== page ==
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Re: Velociraptor scavenged azhdarchid pterosaur
On Sun, March 4, 2012 6:47 pm, Habib, Michael wrote:
> Parrots and giant tortoises immediately come to mind.
Indeed - and Keas in New Zealand are known to be predatory. There are numerous
them attacking sheep, seeming to prefer tearing out the fat around their
flanks. Sometimes the
sheep survive, even if the wounds open up the intestinal tract, and they end up
defecating out of
the newly healed opening in the flank. Yuck.
Keas also actively dig up rabbit burrows with their mattock-like beaks, to get
at the gooey rabbit
Neither parrots nor giant tortoises have the rediculous degree of
over-engineering you see in
ceratopsian jaws though. I quite like Mark Witton's take on the issue:
On Mon, Mar 5th, 2012 at 11:14 AM, "Thomas R. Holtz, Jr." <firstname.lastname@example.org>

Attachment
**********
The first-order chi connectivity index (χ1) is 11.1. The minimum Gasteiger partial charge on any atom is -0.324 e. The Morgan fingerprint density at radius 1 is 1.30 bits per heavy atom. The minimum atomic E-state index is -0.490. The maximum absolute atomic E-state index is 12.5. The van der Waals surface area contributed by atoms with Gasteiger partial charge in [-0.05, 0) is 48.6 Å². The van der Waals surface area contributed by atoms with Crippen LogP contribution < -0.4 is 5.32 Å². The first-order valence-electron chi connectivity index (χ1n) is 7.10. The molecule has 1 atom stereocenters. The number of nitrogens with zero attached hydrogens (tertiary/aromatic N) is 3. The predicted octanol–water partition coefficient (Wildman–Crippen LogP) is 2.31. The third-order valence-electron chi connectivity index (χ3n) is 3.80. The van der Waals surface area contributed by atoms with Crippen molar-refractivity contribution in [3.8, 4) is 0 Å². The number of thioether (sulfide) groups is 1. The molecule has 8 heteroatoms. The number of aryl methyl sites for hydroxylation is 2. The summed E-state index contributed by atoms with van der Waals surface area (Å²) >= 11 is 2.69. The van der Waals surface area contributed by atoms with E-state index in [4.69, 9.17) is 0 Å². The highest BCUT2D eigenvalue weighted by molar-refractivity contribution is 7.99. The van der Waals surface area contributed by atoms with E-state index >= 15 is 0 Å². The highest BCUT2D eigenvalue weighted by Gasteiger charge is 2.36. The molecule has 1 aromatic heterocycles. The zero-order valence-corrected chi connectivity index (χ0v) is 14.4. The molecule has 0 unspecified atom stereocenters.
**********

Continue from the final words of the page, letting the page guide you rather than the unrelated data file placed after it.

> And its worth remembering that "herbivory" is not just folivory: plenty of
> plant tissues are pretty tough, and there are various herbiviores which
> eat these.
What Mesozoic plants present in the environment of protoceratops could have
such an extreme jaw configuration? The Mesozoic equivalents of coconuts perhaps?
If the jaw mechanics of ceratopsians evolved as much for defense as for
feeding, then it would be
surprising if their ability to shear through flesh and bone wasn't at least
occasionally used in feeding
as well (and by further extension, even active hunting).
Spatial Data Analyst Australian Dinosaurs
Melbourne, Australia http://home.alphalink.com.au/~dannj